Briefly Noted: A History of Paternalism

Government-sponsored public health campaigns have given us many memorably mockable moments, from talking crash-test dummies to “I learned it by watching you!” Now, courtesy of the federal government’s National Institutes of Health, you can relive those campaigns (or at least the print versions of them) via a searchable, browsable online archive at ihm.nlm.nih.gov/luna/servlet/view/all/what/Posters.

Gawk at racy pro-condom campaigns from the 1980s, snicker at the politically incorrect anti-V.D. and anti-prostitution posters directed at World War I and World War II troops, marvel at temperance campaigns from the 19th and early 20th centuries.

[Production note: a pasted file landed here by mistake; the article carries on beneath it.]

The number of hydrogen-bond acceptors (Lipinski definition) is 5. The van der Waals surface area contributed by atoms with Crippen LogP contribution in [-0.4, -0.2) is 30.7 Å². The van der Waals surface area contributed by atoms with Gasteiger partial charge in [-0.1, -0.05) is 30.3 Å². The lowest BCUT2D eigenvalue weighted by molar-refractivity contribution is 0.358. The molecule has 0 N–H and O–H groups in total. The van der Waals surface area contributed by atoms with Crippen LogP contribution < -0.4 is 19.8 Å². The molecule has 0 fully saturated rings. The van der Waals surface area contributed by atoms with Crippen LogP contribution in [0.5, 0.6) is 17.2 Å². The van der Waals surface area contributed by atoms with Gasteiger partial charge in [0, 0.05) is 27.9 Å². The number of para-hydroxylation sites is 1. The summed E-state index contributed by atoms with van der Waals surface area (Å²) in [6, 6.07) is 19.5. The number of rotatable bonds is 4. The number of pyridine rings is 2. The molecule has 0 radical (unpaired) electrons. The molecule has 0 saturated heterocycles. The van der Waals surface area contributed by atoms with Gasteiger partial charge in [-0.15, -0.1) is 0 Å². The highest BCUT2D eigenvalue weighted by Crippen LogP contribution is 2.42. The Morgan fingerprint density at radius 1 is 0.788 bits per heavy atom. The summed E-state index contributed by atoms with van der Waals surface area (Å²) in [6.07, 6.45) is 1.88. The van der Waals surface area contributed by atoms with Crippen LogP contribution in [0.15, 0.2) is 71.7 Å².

The archive includes similar propaganda—er, important public service announcements —from all over the world. If there’s one point on which the United States, apartheid-era South Africa, and the former Soviet Union all agree, it’s that citizens aren’t capable of making good decisions about food, drink, sex, and risk without government prodding. 

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